A person snorkels off the floating pontoon at Reefworld on the Great Barrier Reef

Onboard, the sun dips below the horizon and the day visitors depart, marking a notable shift in the ambiance. Gone are the lively sounds of seabirds and the playful splashes of surface-dwellers. Dinner is a casual affair hosted on the deck, boasting local seafood, fresh produce, and an array of crisp Australian wines. 

As the sky slowly darkens, you're encased in a realm where the sky and sea feel like mirrors; below is the dimly lit coral, and above is a tapestry of stars so bright and close you'd swear you can touch them. The Whitsundays are known for their exceptionally clear nights, making stargazing an almost-guaranteed activity; in the summer, the Milky Way is often visible in its full glory.

When it’s time to retire, you make your way down to your personal Reefsuite. While you’re nestled in your bed, the muffled sounds of the underwater world fill the space. It's a soothing blend of near-silence and soft echoes of water movement, transporting you to a realm of tranquillity as the ocean’s currents gently rock you to sleep. And when you awake, the morning rays hit the water, sending shimmers of warm golden sunlight into your suite. Time to lounge in bed and soak up these last peaceful moments before you’re transported back to dry land.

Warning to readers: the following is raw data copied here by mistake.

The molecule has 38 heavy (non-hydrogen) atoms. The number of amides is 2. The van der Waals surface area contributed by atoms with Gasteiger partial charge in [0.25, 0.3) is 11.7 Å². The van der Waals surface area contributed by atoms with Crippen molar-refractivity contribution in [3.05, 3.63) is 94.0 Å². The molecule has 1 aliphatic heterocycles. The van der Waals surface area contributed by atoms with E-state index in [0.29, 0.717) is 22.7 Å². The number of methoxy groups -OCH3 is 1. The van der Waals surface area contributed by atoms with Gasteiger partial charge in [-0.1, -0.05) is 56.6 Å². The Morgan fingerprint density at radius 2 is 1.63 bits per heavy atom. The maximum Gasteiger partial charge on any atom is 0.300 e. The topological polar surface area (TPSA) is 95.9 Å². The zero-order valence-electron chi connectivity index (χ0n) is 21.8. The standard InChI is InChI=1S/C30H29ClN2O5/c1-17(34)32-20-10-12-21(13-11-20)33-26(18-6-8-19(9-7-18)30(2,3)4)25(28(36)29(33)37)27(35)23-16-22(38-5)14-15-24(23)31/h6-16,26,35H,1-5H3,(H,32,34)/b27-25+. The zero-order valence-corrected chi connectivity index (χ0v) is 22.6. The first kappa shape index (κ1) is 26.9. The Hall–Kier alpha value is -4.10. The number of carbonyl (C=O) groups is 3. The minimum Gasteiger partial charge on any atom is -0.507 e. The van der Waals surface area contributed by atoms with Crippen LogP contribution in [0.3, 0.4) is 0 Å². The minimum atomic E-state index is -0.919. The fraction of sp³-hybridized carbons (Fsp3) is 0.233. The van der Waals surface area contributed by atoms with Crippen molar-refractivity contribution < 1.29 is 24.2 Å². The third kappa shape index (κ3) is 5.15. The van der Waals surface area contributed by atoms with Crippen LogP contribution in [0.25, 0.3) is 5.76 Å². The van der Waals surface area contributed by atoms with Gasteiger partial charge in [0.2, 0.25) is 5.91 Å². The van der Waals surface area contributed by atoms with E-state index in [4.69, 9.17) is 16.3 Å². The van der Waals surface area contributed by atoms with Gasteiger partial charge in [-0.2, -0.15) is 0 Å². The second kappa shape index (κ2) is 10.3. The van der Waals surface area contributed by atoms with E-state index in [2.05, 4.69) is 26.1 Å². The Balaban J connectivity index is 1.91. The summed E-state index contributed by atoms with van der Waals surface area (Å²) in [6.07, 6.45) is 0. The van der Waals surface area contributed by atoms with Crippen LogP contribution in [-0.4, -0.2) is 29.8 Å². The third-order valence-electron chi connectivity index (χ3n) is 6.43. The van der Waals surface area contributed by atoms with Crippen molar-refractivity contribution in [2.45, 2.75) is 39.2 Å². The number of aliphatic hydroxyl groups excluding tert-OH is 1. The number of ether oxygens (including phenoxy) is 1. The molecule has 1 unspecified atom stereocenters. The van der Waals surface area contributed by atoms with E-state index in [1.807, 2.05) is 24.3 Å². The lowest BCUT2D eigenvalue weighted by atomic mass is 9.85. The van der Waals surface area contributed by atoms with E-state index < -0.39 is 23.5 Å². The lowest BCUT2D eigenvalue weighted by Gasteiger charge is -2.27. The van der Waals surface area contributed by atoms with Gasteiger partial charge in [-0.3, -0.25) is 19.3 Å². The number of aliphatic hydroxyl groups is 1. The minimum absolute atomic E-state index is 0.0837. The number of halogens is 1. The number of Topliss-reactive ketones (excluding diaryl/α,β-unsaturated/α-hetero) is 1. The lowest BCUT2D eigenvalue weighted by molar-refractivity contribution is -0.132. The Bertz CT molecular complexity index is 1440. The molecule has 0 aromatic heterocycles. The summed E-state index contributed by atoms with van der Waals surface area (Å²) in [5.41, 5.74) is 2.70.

Getting there

  • Getting there: A great deal of international flights arrive in Australia via Sydney Airport (SYD). To get to the Whitsundays and Great Barrier Reef, you could then take a short regional flight to Proserpine, where you can get to Airlie Beach via a 45-minute airport shuttle transfer. You could also fly into Townsville, then drive 3.5 hours south along the coast to Airlie Beach. Cruise Whitsundays Reefsleeps are a full two-day experience. Transportation departs from the Port of Airlie at the Cruise Whitsundays terminal at 8am and returns to the Port of Airlie at 6:10pm the following day. Return coach transfers from your accommodation to the port are also available for about $8 USD ($13 AUD) per adult; you'll need to organize this when you make your booking.